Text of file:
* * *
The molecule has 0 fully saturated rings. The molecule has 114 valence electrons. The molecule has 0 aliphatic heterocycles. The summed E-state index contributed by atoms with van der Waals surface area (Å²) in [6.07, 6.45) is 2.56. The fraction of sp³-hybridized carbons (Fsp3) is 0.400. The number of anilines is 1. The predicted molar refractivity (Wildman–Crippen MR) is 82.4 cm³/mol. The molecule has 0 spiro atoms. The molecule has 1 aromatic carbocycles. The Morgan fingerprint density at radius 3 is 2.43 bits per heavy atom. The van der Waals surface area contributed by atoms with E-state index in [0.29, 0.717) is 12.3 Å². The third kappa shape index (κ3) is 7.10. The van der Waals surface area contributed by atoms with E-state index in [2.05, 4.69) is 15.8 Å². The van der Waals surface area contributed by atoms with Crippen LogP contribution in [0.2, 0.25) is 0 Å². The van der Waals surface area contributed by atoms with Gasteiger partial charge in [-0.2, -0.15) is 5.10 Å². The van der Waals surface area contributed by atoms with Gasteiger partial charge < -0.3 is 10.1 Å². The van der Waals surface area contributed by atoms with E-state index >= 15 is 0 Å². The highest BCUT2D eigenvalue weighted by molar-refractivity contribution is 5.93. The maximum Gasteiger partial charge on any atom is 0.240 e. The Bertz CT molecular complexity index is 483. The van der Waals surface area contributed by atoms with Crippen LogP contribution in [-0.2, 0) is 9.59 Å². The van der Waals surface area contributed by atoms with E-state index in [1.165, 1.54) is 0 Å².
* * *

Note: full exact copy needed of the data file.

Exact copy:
The molecule has 0 fully saturated rings. The molecule has 114 valence electrons. The molecule has 0 aliphatic heterocycles. The summed E-state index contributed by atoms with van der Waals surface area (Å²) in [6.07, 6.45) is 2.56. The fraction of sp³-hybridized carbons (Fsp3) is 0.400. The number of anilines is 1. The predicted molar refractivity (Wildman–Crippen MR) is 82.4 cm³/mol. The molecule has 0 spiro atoms. The molecule has 1 aromatic carbocycles. The Morgan fingerprint density at radius 3 is 2.43 bits per heavy atom. The van der Waals surface area contributed by atoms with E-state index in [0.29, 0.717) is 12.3 Å². The third kappa shape index (κ3) is 7.10. The van der Waals surface area contributed by atoms with E-state index in [2.05, 4.69) is 15.8 Å². The van der Waals surface area contributed by atoms with Crippen LogP contribution in [0.2, 0.25) is 0 Å². The van der Waals surface area contributed by atoms with Gasteiger partial charge in [-0.2, -0.15) is 5.10 Å². The van der Waals surface area contributed by atoms with Gasteiger partial charge < -0.3 is 10.1 Å². The van der Waals surface area contributed by atoms with E-state index >= 15 is 0 Å². The highest BCUT2D eigenvalue weighted by molar-refractivity contribution is 5.93. The maximum Gasteiger partial charge on any atom is 0.240 e. The Bertz CT molecular complexity index is 483. The van der Waals surface area contributed by atoms with Crippen LogP contribution in [-0.2, 0) is 9.59 Å². The van der Waals surface area contributed by atoms with E-state index in [1.165, 1.54) is 0 Å².